Sleepwalking in the Suburbs 

An artist awakens after years of practice looking.

Ritchie’s small (often no larger than a postcard) paintings and prints developed from his journals are detailed to a mysterious degree, with little trace of the artist’s hand. But the artist clearly does not intend to work as a photo realist. As he states, the pictures only begin with a scene. They quickly move into something deeper, more complex.

Ritchie’s subjects, usually observations of his domestic environment in suburban Maryland, provide a surprisingly dense source of lyrical imagery. Working in his studio before sunrise (he’s a full-time curatorial staff member at the National Gallery of Art), he observes the visual phenomena during morning’s darkness and the new day’s unveiling. Having discovered a sort of witching hour when familiar objects seem to possess a life of their own, the artist feeds on the strangeness of light and how it deceives our understanding of the visual world.

Years of observation have given Ritchie the ability to capture the illusion of time via light. His convincing portrayal of the darkness and shadow that falls on his objects, quivering across his pages as if the light source is moving, serves him formally and conceptually. By describing so much of what is before our eyes and in our memories, Ritchie reminds us that pause is more than a button on our remote.

The inclusion of Ritchie’s journals in this show not only provides an intimate look at the artist’s daily intake of his environment and an understanding of where his images begin. The journals also demonstrate how maturity and experience cause vision to shift and images to adapt. The exhibition begins with Ritchie’s disciplined, highly detailed rendering “Rocking Chair,” made in 1983, but in later images looser and simpler pictures emerge.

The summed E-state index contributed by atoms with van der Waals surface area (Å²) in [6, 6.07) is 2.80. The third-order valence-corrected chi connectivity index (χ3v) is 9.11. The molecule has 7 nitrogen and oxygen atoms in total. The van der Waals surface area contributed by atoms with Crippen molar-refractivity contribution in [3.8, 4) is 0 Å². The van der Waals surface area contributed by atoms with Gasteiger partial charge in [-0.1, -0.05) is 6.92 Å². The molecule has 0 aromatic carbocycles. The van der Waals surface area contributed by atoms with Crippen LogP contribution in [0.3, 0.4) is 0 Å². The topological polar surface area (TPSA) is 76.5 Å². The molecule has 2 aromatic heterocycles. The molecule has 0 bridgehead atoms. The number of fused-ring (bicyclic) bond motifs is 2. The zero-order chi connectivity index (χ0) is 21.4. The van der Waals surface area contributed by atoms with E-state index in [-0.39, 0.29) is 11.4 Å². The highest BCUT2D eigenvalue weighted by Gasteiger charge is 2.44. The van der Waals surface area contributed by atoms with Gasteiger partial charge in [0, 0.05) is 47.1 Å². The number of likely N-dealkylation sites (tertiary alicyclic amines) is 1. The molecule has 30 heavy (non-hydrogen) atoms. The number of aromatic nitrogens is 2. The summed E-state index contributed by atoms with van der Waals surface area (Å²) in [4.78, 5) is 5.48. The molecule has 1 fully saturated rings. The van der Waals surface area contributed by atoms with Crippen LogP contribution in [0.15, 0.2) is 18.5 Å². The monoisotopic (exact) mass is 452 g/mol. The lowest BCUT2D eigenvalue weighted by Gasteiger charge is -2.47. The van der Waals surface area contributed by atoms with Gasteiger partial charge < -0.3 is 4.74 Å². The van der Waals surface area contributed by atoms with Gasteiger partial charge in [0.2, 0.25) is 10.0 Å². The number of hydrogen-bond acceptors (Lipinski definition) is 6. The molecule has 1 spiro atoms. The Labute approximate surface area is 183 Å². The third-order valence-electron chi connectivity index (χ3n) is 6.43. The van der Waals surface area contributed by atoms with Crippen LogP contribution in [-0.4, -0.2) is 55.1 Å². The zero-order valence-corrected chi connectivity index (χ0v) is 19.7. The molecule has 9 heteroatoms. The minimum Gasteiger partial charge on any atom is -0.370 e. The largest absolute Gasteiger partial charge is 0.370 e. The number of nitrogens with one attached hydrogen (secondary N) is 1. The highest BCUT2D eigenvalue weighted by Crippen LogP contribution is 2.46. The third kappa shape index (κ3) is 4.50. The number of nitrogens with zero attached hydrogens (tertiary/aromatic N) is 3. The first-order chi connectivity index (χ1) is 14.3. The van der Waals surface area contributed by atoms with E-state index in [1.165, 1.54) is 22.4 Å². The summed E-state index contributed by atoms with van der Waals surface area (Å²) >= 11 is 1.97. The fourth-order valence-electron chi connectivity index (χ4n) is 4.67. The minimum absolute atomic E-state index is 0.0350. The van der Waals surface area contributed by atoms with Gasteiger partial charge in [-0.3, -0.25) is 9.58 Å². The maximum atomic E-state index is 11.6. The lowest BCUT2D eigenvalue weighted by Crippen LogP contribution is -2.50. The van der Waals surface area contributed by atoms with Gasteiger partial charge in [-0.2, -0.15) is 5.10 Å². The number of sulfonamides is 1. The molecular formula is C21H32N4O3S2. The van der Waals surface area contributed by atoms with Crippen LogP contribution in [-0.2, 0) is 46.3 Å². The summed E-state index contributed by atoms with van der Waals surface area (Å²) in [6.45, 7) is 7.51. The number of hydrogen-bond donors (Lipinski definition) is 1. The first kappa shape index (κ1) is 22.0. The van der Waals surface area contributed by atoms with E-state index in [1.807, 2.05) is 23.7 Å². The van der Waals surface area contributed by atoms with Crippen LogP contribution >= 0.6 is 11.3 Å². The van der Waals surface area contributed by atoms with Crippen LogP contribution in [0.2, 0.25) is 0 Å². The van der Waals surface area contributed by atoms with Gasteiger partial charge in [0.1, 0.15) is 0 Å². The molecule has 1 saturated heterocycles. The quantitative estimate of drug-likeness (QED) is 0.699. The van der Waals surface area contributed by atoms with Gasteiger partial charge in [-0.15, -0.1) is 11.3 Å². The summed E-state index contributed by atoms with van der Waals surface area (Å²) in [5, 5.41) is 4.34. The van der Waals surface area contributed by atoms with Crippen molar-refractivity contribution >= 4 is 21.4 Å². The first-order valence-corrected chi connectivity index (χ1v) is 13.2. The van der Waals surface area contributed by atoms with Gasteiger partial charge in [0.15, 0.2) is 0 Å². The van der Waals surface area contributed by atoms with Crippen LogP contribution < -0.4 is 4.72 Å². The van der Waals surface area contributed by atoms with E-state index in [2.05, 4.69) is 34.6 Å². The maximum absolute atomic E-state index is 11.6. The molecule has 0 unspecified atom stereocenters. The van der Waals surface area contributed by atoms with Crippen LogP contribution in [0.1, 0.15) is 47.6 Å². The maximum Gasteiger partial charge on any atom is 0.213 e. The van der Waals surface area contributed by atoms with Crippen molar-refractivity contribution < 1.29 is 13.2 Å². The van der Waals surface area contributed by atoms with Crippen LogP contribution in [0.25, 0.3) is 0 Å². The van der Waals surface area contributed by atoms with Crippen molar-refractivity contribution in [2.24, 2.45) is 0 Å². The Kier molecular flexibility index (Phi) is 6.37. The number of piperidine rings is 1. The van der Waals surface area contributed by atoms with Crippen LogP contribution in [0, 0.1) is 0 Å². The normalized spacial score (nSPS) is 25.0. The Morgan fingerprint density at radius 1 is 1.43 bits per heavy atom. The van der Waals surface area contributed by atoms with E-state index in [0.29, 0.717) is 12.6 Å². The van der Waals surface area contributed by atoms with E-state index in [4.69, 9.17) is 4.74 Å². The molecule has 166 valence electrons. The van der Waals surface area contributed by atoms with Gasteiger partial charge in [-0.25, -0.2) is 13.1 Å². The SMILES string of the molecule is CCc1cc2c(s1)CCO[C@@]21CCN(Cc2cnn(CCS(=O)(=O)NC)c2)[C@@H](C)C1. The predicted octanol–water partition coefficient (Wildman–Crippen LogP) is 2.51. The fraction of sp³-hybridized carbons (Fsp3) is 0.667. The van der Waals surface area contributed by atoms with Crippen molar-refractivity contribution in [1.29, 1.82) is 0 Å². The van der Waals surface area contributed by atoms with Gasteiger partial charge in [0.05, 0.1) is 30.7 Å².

The allure of “Suburban Journals” isn’t so much Ritchie’s mastery of his media, though it certainly acts as a big hook. His scrupulous attention to detail has more to do with attention than detail, as in “Attention! Wake Up!” The big draw of “Suburban Journals” is that it is a very appealing alarm clock. S

Letters to the editor may be sent to: letters@styleweekly.com


Comments

Subscribe to this thread:

Add a comment

  • Re: Richmond Podcaster Responds to Trump by Playing More Music by Women

    • In the weeks following Trump's unprecedented election win, I questioned why Style Weekly gave the…

    • on January 18, 2017
  • Re: Richmond Podcaster Responds to Trump by Playing More Music by Women

    • TUNE IN TO MEOW MIX ON WRIR ON WEDNESDAYS FROM 1-3AM TO HEAR MUSIC BY…

    • on January 18, 2017
  • Re: Richmond Podcaster Responds to Trump by Playing More Music by Women

    • That out to show that caricature of a womanizer whose boss.

    • on January 18, 2017
  • More »
  • More by Paulette Roberts-Pullen

    • A Crafty Hand

      November Gallery exhibit reminds of Nancy Witt's enigmatic genius.
      • Mar 9, 2011
    • The Evolution of Mann

      New exhibits chart Lexington photographer's unflinching gaze.
      • Nov 17, 2010
    • The Handmade's Tale

      “Limited Reading Required” turns the page on books as art.
      • Oct 20, 2010
    • More »

    Copyright © 2017 Style Weekly
    Richmond's alternative for news, arts, culture and opinion
    All rights reserved
    Powered by Foundation